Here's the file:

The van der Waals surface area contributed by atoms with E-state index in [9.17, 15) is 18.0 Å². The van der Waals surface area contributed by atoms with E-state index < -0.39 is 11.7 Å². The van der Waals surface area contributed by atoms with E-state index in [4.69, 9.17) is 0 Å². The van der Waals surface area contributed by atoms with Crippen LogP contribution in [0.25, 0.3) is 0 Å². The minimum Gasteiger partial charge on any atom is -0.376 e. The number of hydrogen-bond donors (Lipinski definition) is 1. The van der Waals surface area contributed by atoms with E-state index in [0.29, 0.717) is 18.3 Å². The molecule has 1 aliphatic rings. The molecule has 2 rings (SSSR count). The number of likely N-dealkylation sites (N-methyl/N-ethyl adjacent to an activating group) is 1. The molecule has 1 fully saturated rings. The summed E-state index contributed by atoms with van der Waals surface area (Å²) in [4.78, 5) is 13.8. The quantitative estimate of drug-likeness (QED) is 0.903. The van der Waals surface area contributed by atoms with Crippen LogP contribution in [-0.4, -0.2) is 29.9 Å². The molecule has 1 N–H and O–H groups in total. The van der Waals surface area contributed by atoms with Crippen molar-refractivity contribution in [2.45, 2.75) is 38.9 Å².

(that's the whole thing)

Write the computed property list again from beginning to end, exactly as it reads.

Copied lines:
The van der Waals surface area contributed by atoms with E-state index in [9.17, 15) is 18.0 Å². The van der Waals surface area contributed by atoms with E-state index < -0.39 is 11.7 Å². The van der Waals surface area contributed by atoms with E-state index in [4.69, 9.17) is 0 Å². The van der Waals surface area contributed by atoms with Crippen LogP contribution in [0.25, 0.3) is 0 Å². The minimum Gasteiger partial charge on any atom is -0.376 e. The number of hydrogen-bond donors (Lipinski definition) is 1. The van der Waals surface area contributed by atoms with E-state index in [0.29, 0.717) is 18.3 Å². The molecule has 1 aliphatic rings. The molecule has 2 rings (SSSR count). The number of likely N-dealkylation sites (N-methyl/N-ethyl adjacent to an activating group) is 1. The molecule has 1 fully saturated rings. The summed E-state index contributed by atoms with van der Waals surface area (Å²) in [4.78, 5) is 13.8. The quantitative estimate of drug-likeness (QED) is 0.903. The van der Waals surface area contributed by atoms with Crippen LogP contribution in [-0.4, -0.2) is 29.9 Å². The molecule has 1 N–H and O–H groups in total. The van der Waals surface area contributed by atoms with Crippen molar-refractivity contribution in [2.45, 2.75) is 38.9 Å².